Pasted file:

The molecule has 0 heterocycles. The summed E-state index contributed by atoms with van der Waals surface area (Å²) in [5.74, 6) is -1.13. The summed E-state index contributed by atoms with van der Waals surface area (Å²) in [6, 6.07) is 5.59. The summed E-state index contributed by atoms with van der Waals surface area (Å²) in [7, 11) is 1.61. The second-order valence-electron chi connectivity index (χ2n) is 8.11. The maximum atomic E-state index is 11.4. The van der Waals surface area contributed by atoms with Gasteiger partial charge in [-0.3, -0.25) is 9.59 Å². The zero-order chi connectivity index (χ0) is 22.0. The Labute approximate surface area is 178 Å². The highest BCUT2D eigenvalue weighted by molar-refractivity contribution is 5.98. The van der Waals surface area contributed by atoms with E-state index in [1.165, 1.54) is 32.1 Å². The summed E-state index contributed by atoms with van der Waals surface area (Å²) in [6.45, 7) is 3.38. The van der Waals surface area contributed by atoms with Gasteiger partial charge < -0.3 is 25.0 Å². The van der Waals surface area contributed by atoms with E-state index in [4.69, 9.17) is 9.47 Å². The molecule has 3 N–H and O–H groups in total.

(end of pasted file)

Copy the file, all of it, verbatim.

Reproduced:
The molecule has 0 heterocycles. The summed E-state index contributed by atoms with van der Waals surface area (Å²) in [5.74, 6) is -1.13. The summed E-state index contributed by atoms with van der Waals surface area (Å²) in [6, 6.07) is 5.59. The summed E-state index contributed by atoms with van der Waals surface area (Å²) in [7, 11) is 1.61. The second-order valence-electron chi connectivity index (χ2n) is 8.11. The maximum atomic E-state index is 11.4. The van der Waals surface area contributed by atoms with Gasteiger partial charge in [-0.3, -0.25) is 9.59 Å². The zero-order chi connectivity index (χ0) is 22.0. The Labute approximate surface area is 178 Å². The highest BCUT2D eigenvalue weighted by molar-refractivity contribution is 5.98. The van der Waals surface area contributed by atoms with E-state index in [1.165, 1.54) is 32.1 Å². The summed E-state index contributed by atoms with van der Waals surface area (Å²) in [6.45, 7) is 3.38. The van der Waals surface area contributed by atoms with Gasteiger partial charge < -0.3 is 25.0 Å². The van der Waals surface area contributed by atoms with E-state index in [4.69, 9.17) is 9.47 Å². The molecule has 3 N–H and O–H groups in total.